Contractors Discuss Immigration with Rep. Mark Sanford

I traveled to Bluffton, South Carolina yesterday to participate in a contractors round table with U.S. Congressman Mark Sanford (SC-1). Rep. Sanford joined approximately 25 contractors immediately after completing his eighth town hall in his district. The group of contractors employs between 2,500-3,000 people, with 62-63% being Hispanic.

Rep. Sanford opened the meeting by sharing seven major areas that will be addressed this year, though immigration dominated the discussion following his opening thoughts:

1. Healthcare (possible new bill within the next month)
2. Tax policy
3. Continuing resolution/budget
4. Debt ceiling (The plan appears to be to set financial limits instead of a just a cutoff date. He used the analogy of giving a credit card to someone and telling them they have a $10,000 limit instead of saying they could use the credit card until October).
5. Transportation – The money will probably be around $1 trillion
6. Border wall construction and work permits
7. Flood insurance reform


Rep. Sanford felt that a rushed timetable led to the demise of the GOP’s first attempt at healthcare reform this year. He stated that AHCA and Medicare Part D were discussed 10 times longer than the recent bill. He said there was just not enough time for people to buy into the bill and to offer up meaningful amendments.

A new bill would keep the pre-existing conditions provision and allow children to remain on their parent’s insurance until age 26.

One change being sought is to move the cost ratio between the oldest participants and youngest participants. The current structure of the healthcare law sets a maximum premium difference between the oldest and youngest participants at 3-1. Rep. Sanford sees a possible change closer to 5-1. The idea is to get more young people enrolled at lower premiums, not to increase the premiums of older citizens.

Another likely change is to allow states to decide whether to keep all, some, or none of the Title 1 provisions. Title I, among other provisions, imposes penalties for not having health insurance and penalizes businesses that are above certain employee thresholds and don’t provide health insurance. States could decide whether to have a single payer system, a government run marketplace, allow more open competition, or some other combination thereof.

Immigration Reform Desperately Needed

There is currently more demand for construction than available workers in coastal Georgia and South Carolina, which means a fix is needed soon to prevent the price of construction, including governmental work, from continuing to increase. The consensus among the contractors was a need to legally tap into the immigrant labor force.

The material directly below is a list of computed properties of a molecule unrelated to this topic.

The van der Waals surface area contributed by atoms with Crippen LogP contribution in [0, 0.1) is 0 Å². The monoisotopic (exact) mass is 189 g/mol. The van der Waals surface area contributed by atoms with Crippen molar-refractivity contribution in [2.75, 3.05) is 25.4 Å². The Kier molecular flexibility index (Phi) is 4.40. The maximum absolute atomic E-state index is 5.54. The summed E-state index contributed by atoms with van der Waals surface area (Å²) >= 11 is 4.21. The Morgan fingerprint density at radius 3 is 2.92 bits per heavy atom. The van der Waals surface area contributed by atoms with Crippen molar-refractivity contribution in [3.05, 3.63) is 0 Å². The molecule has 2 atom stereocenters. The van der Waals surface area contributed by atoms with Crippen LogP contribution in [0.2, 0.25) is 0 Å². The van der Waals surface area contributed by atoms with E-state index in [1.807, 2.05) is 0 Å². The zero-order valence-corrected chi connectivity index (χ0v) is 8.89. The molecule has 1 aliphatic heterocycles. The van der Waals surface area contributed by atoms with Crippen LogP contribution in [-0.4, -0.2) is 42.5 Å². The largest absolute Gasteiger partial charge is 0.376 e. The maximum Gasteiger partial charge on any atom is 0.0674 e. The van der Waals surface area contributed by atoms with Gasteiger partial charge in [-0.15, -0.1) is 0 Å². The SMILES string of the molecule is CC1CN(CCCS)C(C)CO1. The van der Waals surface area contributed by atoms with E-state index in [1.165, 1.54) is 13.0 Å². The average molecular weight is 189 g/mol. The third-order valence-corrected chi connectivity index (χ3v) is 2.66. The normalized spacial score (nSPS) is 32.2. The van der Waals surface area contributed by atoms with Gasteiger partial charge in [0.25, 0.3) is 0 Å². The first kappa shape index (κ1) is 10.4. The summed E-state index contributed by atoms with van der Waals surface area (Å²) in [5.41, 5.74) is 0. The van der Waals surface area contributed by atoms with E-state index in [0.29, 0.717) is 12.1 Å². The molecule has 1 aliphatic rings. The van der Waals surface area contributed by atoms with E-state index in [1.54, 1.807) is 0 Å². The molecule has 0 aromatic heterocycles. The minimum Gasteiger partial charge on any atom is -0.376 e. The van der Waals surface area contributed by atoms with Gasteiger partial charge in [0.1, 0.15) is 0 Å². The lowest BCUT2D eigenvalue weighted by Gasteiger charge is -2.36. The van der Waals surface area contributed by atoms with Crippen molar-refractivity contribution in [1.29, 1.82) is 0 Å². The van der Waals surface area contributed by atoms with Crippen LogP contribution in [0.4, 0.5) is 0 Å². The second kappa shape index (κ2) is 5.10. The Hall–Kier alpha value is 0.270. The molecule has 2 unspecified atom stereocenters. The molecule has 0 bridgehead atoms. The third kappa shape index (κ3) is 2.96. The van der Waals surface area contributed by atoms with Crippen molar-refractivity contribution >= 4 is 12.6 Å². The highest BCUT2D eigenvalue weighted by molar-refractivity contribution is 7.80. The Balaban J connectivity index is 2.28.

Some ideas shared by the contractors included:

  • Allowing contractors to identify and sponsor immigrant workers that would be protected from deportation and allowed to work in the United States. They would be required to pay taxes.
  • A pathway to citizenship by charging illegal immigrants a certain fee to begin the process towards becoming a citizen. A person would be given a national ID number that would allow them to work and pay taxes, get a driver’s license, and the ability to purchase insurance for themselves and their vehicles. They would be placed on probation for a specified period of time and if they committed any felonies or repeated misdemeanors they would be deported. Once the probation period was over, they could enter the queue for citizenship.

While Rep. Sanford agreed that these were good ideas, he does not see any chance of a comprehensive immigration plan being proposed within the next 3 years, much less being passed into law. He stated that too many Republicans feel that Hispanics would lean democratic in voting and that Trump was very clear during his Presidential campaign of doing something drastic about illegal immigrants.

Rep. Sanford believes that work permits and visas are the most likely compromises for filling contracting vacancies. Approximately 1 million people enter the United States on visas each year. However, H-2B visas are the only classification available for the type of contracting workers needed. This classification is capped at 66,000 per year for the entire nation, which is just a drop in the bucket for the actual need in the coastal areas of Georgia and South Carolina.

There was a sense of frustration from the contractors that they are playing by the rules by using e-verify, while other contractors are not being punished for not participating. No fines have been issued to employers in South Carolina for not participating in the e-verify program.

The lack of enforcement and the shortage of workers has led to a surge in illegal workers being paid in cash and paying no income or FICA taxes. One roofing contractor shared the story that six of his workers were arrested for improperly filling out I-9 paperwork. The workers each paid a $600 fine and are still working on roofs with a different contractor for cash.

My Final Thoughts

The solutions to these two issues and the others listed by Rep. Sanford are definitely not going to be easy, but I am glad that they are being discussed. They are real problems that are impacting all Americans. Rep. Sanford stated the importance of being prudent in not creating more problems while trying to fix the problems we already have.

I applaud Rep. Sanford for holding town halls across his District. He stated that there is a lot of yelling, especially in the first 15 minutes, but he continues to hold them to listen to his constituents from different political persuasions. It is time for all of our Georgia Republican Congressmen to do the same.


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